Taiwan’s presidential candidate, Vice President Lai Ching-te, said on Monday (20/11) that he had chosen Taiwan’s former envoy to the United States as his running mate in January’s election.
Ahead of the vote on January 13, Taiwan faces increasing diplomatic and military pressure from China, which considers the island its territory.
A candidate for the ruling Democratic Progressive Party, Lai said he would be joined by Hsiao Bi-khim, Taipei’s de facto ambassador to the United States since 2020.
Hsiao, 52, is widely regarded as a diplomat with extensive connections in Washington and Taipeh, but is seen by China as a “supporter of independence.” Beijing has previously sanctioned him twice.
Bi-khim Hsiao (center), Representative of the Taipei Economic and Cultural Representative Office, speaks at the 112th Republic of China National Day Celebration in Washington, DC, October 4, 2023. (Photo: VOA)
Lai said Hsiao “has facilitated unprecedented close interactions in Taiwan-US relations in recent years”. “I believe Hsiao Bi-khim is clearly the leader in Taiwan’s current diplomatic efforts. He has rare diplomatic abilities in our country,” he said.
“I am confident that together with Bi-khim, we will succeed in these 50 days to unite the people’s consensus and unite all forces to win the election, and allow Taiwan to continue to grow on a stable path forward.”
Taiwan’s Ministry of Foreign Affairs also announced it had accepted Hsiao’s resignation as Taiwan’s envoy to the Taipei Economic and Cultural Representative Office (TECRO) in Washington. Although it does not diplomatically recognize Taiwan, Washington is the island’s most prominent ally and arms supplier.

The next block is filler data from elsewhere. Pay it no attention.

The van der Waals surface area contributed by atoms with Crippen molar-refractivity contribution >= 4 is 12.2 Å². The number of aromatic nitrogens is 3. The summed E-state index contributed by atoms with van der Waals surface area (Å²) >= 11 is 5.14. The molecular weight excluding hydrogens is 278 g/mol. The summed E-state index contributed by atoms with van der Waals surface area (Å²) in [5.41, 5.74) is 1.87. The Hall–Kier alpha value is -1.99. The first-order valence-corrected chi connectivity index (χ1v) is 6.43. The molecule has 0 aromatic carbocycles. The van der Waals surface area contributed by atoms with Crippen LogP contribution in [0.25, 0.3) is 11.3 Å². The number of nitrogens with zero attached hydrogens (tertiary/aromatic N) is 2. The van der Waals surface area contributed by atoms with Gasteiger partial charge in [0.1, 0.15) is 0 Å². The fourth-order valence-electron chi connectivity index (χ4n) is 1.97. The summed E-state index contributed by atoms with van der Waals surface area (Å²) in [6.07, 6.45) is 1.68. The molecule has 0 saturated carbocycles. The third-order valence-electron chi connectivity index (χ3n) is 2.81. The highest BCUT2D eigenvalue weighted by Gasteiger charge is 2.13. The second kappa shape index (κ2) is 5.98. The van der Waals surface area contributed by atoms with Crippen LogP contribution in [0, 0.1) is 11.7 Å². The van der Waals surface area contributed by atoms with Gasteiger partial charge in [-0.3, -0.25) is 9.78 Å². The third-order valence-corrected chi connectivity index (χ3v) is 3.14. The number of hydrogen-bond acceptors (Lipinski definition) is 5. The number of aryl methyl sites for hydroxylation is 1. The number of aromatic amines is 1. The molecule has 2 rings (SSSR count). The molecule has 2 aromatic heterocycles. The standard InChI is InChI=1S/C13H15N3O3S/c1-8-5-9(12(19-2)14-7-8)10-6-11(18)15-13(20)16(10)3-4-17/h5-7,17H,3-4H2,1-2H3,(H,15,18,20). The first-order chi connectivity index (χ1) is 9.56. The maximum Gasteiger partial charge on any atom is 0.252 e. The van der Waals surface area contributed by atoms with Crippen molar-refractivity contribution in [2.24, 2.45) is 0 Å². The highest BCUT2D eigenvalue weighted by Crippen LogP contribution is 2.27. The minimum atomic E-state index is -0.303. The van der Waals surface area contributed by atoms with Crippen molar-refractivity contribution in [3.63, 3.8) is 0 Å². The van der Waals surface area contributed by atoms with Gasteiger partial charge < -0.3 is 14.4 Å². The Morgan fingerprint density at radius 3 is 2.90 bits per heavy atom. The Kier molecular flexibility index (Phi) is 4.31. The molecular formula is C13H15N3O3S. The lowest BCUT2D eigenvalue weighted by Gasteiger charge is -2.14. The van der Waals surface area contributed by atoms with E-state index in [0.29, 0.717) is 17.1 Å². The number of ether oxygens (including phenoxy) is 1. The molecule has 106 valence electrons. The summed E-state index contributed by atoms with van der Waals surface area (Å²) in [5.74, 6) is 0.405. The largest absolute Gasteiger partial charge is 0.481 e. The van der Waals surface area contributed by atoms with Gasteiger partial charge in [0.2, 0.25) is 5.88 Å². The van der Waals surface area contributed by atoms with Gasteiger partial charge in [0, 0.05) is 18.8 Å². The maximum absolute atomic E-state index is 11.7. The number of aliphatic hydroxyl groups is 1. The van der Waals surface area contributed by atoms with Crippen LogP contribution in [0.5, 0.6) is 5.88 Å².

Last September, a US Senate committee approved the Taiwan Policy Act, allowing Washington to provide Taipei with $4.5 billion in security assistance over four years. The law also stipulates sanctions against China if it uses force to try to seize the island.
Bonnie Glaser, an expert on Taiwan-China affairs at the United States’ German Marshall Fund, said Hsiao “stands out for doing an extraordinary job in… advancing Taiwan’s interests”. “He understands how Congress works, its central role in supporting Taiwan, but also how to work with the executive branch and Congress at the same time,” Glaser told AFP news agency. He added that Taiwan “lost something” with Hsiao’s departure from Washington. (ab/ka)